Man, that was a long wait.
With his usual heavy dose of hammy showmanship, ex-reality TV star Donald J. Trump, more than half an hour into his packed Orlando rally, launched the already previewed “co-slogan” for his second election campaign: “Keep America Great.”
Then took another 35-plus minutes to provide a tantalizingly small taste of what that means.
Instead, for the three-score and six minutes bookending the slogan’s unveiling, the audience that crammed the Amway Center was treated, if that’s the right word, to yet another reprise of The Donald’s Greatest Hits. And all too many once again, to mix multiple metaphors, fell cringeworthily below the belt or outside the lines.
After all, is it really necessary to open a re-election campaign with another snarky attack on the assembled media: that’s a lot of fake news back there?”
And yes. We all know that the Mueller probe came up empty and that Democrats are looking for a “do-over.” But was it really the “greatest witch hunt in political history?” (Worse than Joe McCarthy?) And is a campaign speech really the time or place to dwell on it?
How about the never-ending obsession with “Crooked Hillary,” the “free pass” she and her aides got, her “very expensive” “acid wash” job on her emails, and how she allegedly “turned the State Department into a pay-for-play cash machine?” Mr. President, you can be sure of one thing: Madame Secretary won’t be your 2020 opponent. Time to retire “lock her up.”
We’re all used to this President entitling himself to his own facts. But has Trump really accomplished more than any Chief Executive in the first two and a half years of a presidency? More than, say, FDR or LBJ?
Has “nobody ever been tougher on Russia?” Not The Gipper?
Are our air and water truly “the cleanest they have ever been, by far?” Going back to, say, colonial times?
There’s no problem with the standard and highly justifiable rundown of the Administration’s accomplishments. With an otherwise solid theme of how the 2016 election had transferred power back to the people. Or even with a tough but fair attack on the desire for “domination and control” and outright radicalism that has overtaken his opposition.
But this time, for sure, a trio of New York Times reporters got their description of the first six-sevenths of the President’s speech right: an unfortunate “torrent of attacks, falsehoods, exaggerations and resentments.”
A good re-election speech is equal parts review of the incoming situation, recitation of accomplishments, characterization of your opponent – and forward-looking vision. Getting to that future-facing platform in minute 66 of a 77-minute address ain’t gonna get you there, by a long shot.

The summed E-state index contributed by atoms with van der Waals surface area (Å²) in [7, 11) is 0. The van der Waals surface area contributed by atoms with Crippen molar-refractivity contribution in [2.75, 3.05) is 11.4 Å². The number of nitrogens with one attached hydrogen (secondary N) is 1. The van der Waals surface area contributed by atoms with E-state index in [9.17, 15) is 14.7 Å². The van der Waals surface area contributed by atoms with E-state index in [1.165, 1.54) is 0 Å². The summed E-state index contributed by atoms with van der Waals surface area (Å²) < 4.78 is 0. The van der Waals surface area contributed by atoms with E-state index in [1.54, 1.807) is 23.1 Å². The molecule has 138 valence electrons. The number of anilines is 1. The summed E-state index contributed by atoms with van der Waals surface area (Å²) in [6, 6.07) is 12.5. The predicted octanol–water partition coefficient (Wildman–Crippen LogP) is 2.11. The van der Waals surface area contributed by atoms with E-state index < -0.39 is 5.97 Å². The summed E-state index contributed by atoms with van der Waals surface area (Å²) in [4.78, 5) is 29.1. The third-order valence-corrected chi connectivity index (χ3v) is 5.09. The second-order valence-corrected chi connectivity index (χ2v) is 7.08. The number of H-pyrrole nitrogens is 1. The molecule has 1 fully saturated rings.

Ultimately the President did lay out some hopeful and intriguing ideas. Continuing to unleash “the power of American enterprise so that every American can know the dignity of work and the pride of a paycheck.” Creating a “safe, modern and lawful system of immigration” that “strengthens our country, upholds our values, and protects our way of life.”
Trade deals “that ensure more products are properly stamped with the words, ‘Made in the USA.’” “A great health care system based on honesty, transparency, more options and far lower costs for much better care.” “School choice to millions of underserved children who are trapped in failing schools.” “Expand opportunity zones so that no community is ever left behind.” “Defend privacy, free speech, religious liberty and the right to keep and bear arms.” “Push forward with new medical frontiers,” including cures for cancer and AIDS.
But then it was away from specifics and off to flag-waving cultural wedge issues: “the American Constitution and the rule of law,” “the dignity of work,” and “the sanctity of life.” “Faith and family. Teaching children to “love our country, honor our history and always respect our great American flag.” And “living by our great American motto: in God We Trust.”
In another words, in a speech spanning the better part of two hours of cable TV, basically two paragraphs worth of second-Administration agenda with one paragraph rehashing first-Administration guiding principles.
Certainly, the President has gotten this far by breaking the rules and not just defying but remaking political convention. He has made an art of the rally format and a slashing and combative style. It’s hard to count how often the whole world has agreed that this time, Donald Trump has gone too far.
But one suspects that beyond his base, his act may be wearing thin – and his accomplishments may already be “priced in.” That independents may desire to see less flesh flayed and more flesh on the bones of a skeleton second-term plan. And that if the President doesn’t define what “Keep America Great” really means, his Democratic opponents will be more than happy to do it for him.
In offering so little, and way too late, regarding what four more years will be all about, the President has undoubtedly left many wanting more. Voters who endured his 66 often-painful opening minutes may not be willing to wait till November 3, 2020 to hear the rest.